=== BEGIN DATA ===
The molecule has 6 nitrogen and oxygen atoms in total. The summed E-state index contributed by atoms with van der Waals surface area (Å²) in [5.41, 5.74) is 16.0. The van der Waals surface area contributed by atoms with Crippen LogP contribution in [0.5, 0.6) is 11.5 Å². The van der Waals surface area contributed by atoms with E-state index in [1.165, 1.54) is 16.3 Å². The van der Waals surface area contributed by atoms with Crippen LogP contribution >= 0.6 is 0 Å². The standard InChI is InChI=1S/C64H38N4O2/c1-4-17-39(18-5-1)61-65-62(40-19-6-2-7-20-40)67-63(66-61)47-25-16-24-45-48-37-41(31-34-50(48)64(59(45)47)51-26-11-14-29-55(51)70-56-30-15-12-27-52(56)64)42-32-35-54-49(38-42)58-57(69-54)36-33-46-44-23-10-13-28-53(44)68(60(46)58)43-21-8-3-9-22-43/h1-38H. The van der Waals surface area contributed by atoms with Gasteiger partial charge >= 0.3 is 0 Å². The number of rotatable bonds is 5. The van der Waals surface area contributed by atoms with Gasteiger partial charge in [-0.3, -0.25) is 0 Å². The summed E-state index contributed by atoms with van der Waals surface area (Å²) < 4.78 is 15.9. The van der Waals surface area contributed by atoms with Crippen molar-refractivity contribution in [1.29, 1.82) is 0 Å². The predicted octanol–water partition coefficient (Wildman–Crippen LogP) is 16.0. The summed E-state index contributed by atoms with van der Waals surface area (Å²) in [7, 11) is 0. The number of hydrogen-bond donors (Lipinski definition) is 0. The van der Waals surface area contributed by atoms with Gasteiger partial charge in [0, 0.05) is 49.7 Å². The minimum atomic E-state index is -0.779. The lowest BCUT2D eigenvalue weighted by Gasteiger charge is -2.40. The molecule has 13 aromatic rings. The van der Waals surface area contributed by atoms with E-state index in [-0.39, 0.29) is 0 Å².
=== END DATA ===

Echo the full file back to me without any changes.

The molecule has 6 nitrogen and oxygen atoms in total. The summed E-state index contributed by atoms with van der Waals surface area (Å²) in [5.41, 5.74) is 16.0. The van der Waals surface area contributed by atoms with Crippen LogP contribution in [0.5, 0.6) is 11.5 Å². The van der Waals surface area contributed by atoms with E-state index in [1.165, 1.54) is 16.3 Å². The van der Waals surface area contributed by atoms with Crippen LogP contribution >= 0.6 is 0 Å². The standard InChI is InChI=1S/C64H38N4O2/c1-4-17-39(18-5-1)61-65-62(40-19-6-2-7-20-40)67-63(66-61)47-25-16-24-45-48-37-41(31-34-50(48)64(59(45)47)51-26-11-14-29-55(51)70-56-30-15-12-27-52(56)64)42-32-35-54-49(38-42)58-57(69-54)36-33-46-44-23-10-13-28-53(44)68(60(46)58)43-21-8-3-9-22-43/h1-38H. The van der Waals surface area contributed by atoms with Gasteiger partial charge >= 0.3 is 0 Å². The number of rotatable bonds is 5. The van der Waals surface area contributed by atoms with Gasteiger partial charge in [-0.3, -0.25) is 0 Å². The summed E-state index contributed by atoms with van der Waals surface area (Å²) < 4.78 is 15.9. The van der Waals surface area contributed by atoms with Crippen molar-refractivity contribution in [1.29, 1.82) is 0 Å². The predicted octanol–water partition coefficient (Wildman–Crippen LogP) is 16.0. The summed E-state index contributed by atoms with van der Waals surface area (Å²) in [7, 11) is 0. The number of hydrogen-bond donors (Lipinski definition) is 0. The van der Waals surface area contributed by atoms with Gasteiger partial charge in [0, 0.05) is 49.7 Å². The minimum atomic E-state index is -0.779. The lowest BCUT2D eigenvalue weighted by Gasteiger charge is -2.40. The molecule has 13 aromatic rings. The van der Waals surface area contributed by atoms with E-state index in [-0.39, 0.29) is 0 Å².